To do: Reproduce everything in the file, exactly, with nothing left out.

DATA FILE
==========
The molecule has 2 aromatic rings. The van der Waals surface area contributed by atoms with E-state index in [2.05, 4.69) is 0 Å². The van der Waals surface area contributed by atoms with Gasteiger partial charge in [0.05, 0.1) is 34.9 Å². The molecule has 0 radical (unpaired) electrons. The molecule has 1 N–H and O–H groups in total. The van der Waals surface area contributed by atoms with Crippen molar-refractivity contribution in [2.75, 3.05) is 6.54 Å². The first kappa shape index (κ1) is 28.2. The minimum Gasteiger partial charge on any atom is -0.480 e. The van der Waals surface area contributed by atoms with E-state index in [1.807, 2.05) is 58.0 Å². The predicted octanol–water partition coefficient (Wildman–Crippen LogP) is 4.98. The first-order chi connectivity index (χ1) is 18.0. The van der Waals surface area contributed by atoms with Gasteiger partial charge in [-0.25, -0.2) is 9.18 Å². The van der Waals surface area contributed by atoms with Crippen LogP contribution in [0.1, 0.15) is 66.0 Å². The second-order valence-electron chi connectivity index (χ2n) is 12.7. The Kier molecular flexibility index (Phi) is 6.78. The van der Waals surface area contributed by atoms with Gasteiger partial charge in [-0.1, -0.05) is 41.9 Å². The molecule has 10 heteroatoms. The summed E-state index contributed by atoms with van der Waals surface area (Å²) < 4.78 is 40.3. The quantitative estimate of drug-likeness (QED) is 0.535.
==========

The molecule has 2 aromatic rings. The van der Waals surface area contributed by atoms with E-state index in [2.05, 4.69) is 0 Å². The van der Waals surface area contributed by atoms with Gasteiger partial charge in [0.05, 0.1) is 34.9 Å². The molecule has 0 radical (unpaired) electrons. The molecule has 1 N–H and O–H groups in total. The van der Waals surface area contributed by atoms with Crippen molar-refractivity contribution in [2.75, 3.05) is 6.54 Å². The first kappa shape index (κ1) is 28.2. The minimum Gasteiger partial charge on any atom is -0.480 e. The van der Waals surface area contributed by atoms with E-state index in [1.807, 2.05) is 58.0 Å². The predicted octanol–water partition coefficient (Wildman–Crippen LogP) is 4.98. The first-order chi connectivity index (χ1) is 18.0. The van der Waals surface area contributed by atoms with Gasteiger partial charge in [-0.25, -0.2) is 9.18 Å². The van der Waals surface area contributed by atoms with Crippen LogP contribution in [0.1, 0.15) is 66.0 Å². The second-order valence-electron chi connectivity index (χ2n) is 12.7. The Kier molecular flexibility index (Phi) is 6.78. The van der Waals surface area contributed by atoms with Gasteiger partial charge in [-0.1, -0.05) is 41.9 Å². The molecule has 10 heteroatoms. The summed E-state index contributed by atoms with van der Waals surface area (Å²) < 4.78 is 40.3. The quantitative estimate of drug-likeness (QED) is 0.535.